It is a popular sentiment among the misguided that the seats won through reservation are unjustly allocated, and that a fair distribution of justice requires enabling the financially underprivileged of the reserved as well as the non-reserved categories. There is a clear separation between the problem of backwardness associated with caste and the one associated with poor economic status of the unreserved category, and so is the separation in the solutions to it. An attempt to blur the disjoint has led to a massive confusion across the Nation, and hence, the system of awarding reservations to the well off among reserved category has been generally understood as unjust. The reform in the reservation system cited by few intellectuals, of awarding reservation to the economically disadvantaged reflects the will of the intellectual class, i.e., to prevent upheavals by any regulatory methods. The loss of sense about this distinction has far reaching social, political and economic consequences, which is already evident – in the form of agitations by Jats and Patels, both of which are powerful groups demanding reservations!!
Reservations based on caste are meant to redress a problem which is greater in severity than the economic disadvantage of an individual, a fact which can be very well understood after an honest analysis of history. It is a project to build a new nation of shared democratic development, if not of social cohesion, ensuring protection against the tyranny of the upper caste strata.
The life of caste based reservations
When the established objective of the reservation policy is achieved, there should be de-reservation of the reserved, i.e., an individual shall no longer “need” the policy, because one has attained the social, political, and economic equality in the normal routine life. A three dimensional equality, that raises the masses to a particular level which they require for their adequate development in the civic life. It is often said that once an individual benefits from the ‘quotas’ in jobs, he/she should be able to ensure certain opportunities and securities for their progeny. This naive assumption ignores the study of Indian sociology and history. The general attitude towards the lower castes is that they are “unfit for social association’, and it is this attitude that results in atrocities, discriminations at the workplace, impartial promotions and under representation. In a caste-prejudicedsociety, an individual remains vulnerable to exclusion, and thus, there can be a multitude of deterrents to his success at various levels of his professional and educational life. The media has shown instances of suicides and campus discriminations in premier institutions such as IIT, IIM and AIIMS etc., and it is exactly because of this social divide that the policy of reservation is, and must be, based on caste.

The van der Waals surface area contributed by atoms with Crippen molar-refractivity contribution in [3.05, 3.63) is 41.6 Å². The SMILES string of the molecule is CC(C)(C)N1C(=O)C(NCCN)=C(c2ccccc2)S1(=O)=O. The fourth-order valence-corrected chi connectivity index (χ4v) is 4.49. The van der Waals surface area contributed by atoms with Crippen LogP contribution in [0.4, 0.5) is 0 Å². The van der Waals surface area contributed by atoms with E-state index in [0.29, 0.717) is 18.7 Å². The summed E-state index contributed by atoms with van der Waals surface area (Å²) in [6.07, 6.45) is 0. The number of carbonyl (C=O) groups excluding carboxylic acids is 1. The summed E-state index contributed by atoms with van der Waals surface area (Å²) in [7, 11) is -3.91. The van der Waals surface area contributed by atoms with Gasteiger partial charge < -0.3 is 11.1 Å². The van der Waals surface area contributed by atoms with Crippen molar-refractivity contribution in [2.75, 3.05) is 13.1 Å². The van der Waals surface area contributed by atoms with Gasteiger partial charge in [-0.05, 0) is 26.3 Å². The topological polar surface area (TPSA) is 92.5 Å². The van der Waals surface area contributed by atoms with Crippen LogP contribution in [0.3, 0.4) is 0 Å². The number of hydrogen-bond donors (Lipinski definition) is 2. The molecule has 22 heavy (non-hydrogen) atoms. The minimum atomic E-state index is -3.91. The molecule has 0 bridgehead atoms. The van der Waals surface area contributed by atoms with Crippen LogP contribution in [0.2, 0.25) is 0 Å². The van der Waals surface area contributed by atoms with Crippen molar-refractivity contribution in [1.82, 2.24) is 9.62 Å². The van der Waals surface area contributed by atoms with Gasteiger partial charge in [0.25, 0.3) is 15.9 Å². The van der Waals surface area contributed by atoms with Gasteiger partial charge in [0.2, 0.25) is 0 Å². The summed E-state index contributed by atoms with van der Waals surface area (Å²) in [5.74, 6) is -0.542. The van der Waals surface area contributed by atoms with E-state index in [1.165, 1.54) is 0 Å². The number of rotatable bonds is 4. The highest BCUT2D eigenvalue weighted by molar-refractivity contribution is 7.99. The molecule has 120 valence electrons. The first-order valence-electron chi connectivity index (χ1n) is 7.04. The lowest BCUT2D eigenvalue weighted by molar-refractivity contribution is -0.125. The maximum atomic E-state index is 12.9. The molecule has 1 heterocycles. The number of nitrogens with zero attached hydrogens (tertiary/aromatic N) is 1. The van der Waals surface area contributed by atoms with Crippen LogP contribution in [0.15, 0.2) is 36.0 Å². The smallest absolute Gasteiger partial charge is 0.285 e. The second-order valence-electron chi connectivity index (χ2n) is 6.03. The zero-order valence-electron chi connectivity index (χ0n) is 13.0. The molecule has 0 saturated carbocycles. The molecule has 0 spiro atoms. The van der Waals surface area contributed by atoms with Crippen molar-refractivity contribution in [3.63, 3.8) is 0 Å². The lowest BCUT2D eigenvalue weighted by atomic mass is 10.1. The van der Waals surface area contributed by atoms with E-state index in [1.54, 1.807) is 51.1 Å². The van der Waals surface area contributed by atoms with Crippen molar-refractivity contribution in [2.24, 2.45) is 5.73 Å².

What cannot be ignored is the fact that the policy of reservation that aims at empowerment in the true sense has not helped much in tackling the problem of social exclusion. Although Indian central and state governments have spent millions of rupees and have made great efforts to improve the economic and social status of the reserved category, a wide gap still remains between what the law says and successful social reform. The gains of the reserved category are uneven and sparse. Under the scenario of social exclusion and prejudice, the continuity of caste based reservation for a longer period of time ensures participation and inclusion of a group of people who otherwise will not find any representation in the real sense and will remain vulnerable to marginalization. Various policies and state sponsored programs must ensure the elimination of poverty and unemployment faced by the poor of the unreserved category but providing reserved quotas on the basis of economic backwardness will dilute the potential of Affirmative Action, and thus will lead to further under representation of the “least advantaged”.
The 3 percent reserved quota for the Disabled in direct recruitment, promotions and deputations which was declared by the Supreme Court of India in 2014 makes it easy to understand the goal of Affirmative Action, which is to distribute opportunities in a manner which is of the “greatest benefit to the least advantaged” in the Rawlsian sense of justice. To end the oligarchy and bring in a structural system of equitable representation that would capture the quintessence of democracy, must be the aim of an intellectually sound and morally just democratic state. It is true that social distinctions take time to fade away, but when the prejudiced upper caste is re-socialized with the depressed classes, in the sense of shared public platforms, there is a great possibility that the distinctions will vanish and Caste would no longer require definite representation through reservations. It is the time to be honest and frank about the history and the social science that we know and admit that we cannot address any irrational demand for reservations. In other words, it is the time to take out the heads buried in the sand like an ostrich.
Sudhanshu has done his masters in political science and is preparing for civil service examinations. He is a Marxist-Ambedkarite and an active citizen.